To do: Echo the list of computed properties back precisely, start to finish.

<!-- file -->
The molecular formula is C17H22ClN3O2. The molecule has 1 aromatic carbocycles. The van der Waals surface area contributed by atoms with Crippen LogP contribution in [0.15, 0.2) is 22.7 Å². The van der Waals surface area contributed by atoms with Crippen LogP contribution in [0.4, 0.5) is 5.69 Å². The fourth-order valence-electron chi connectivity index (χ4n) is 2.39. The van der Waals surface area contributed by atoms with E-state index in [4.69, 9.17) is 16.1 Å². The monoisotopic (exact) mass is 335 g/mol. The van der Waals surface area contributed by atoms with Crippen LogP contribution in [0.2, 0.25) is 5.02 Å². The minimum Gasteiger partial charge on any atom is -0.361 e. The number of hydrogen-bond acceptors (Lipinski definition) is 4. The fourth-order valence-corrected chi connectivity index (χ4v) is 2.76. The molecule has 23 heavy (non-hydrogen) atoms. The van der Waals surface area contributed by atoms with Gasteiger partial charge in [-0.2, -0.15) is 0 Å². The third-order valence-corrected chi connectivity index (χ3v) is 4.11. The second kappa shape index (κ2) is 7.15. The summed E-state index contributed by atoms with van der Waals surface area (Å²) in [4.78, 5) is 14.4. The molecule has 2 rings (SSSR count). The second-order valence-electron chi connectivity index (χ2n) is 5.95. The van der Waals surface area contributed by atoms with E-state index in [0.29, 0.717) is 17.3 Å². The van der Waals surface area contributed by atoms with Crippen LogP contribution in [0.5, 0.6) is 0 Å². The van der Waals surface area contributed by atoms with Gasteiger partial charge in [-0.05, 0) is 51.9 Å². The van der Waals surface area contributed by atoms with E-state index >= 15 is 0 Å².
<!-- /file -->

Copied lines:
The molecular formula is C17H22ClN3O2. The molecule has 1 aromatic carbocycles. The van der Waals surface area contributed by atoms with Crippen LogP contribution in [0.15, 0.2) is 22.7 Å². The van der Waals surface area contributed by atoms with Crippen LogP contribution in [0.4, 0.5) is 5.69 Å². The fourth-order valence-electron chi connectivity index (χ4n) is 2.39. The van der Waals surface area contributed by atoms with E-state index in [4.69, 9.17) is 16.1 Å². The monoisotopic (exact) mass is 335 g/mol. The van der Waals surface area contributed by atoms with Crippen LogP contribution in [0.2, 0.25) is 5.02 Å². The minimum Gasteiger partial charge on any atom is -0.361 e. The number of hydrogen-bond acceptors (Lipinski definition) is 4. The fourth-order valence-corrected chi connectivity index (χ4v) is 2.76. The molecule has 23 heavy (non-hydrogen) atoms. The van der Waals surface area contributed by atoms with Gasteiger partial charge in [-0.2, -0.15) is 0 Å². The third-order valence-corrected chi connectivity index (χ3v) is 4.11. The second kappa shape index (κ2) is 7.15. The summed E-state index contributed by atoms with van der Waals surface area (Å²) in [4.78, 5) is 14.4. The molecule has 2 rings (SSSR count). The second-order valence-electron chi connectivity index (χ2n) is 5.95. The van der Waals surface area contributed by atoms with E-state index in [0.29, 0.717) is 17.3 Å². The van der Waals surface area contributed by atoms with Crippen LogP contribution in [0.5, 0.6) is 0 Å². The van der Waals surface area contributed by atoms with Gasteiger partial charge in [-0.05, 0) is 51.9 Å². The van der Waals surface area contributed by atoms with E-state index >= 15 is 0 Å².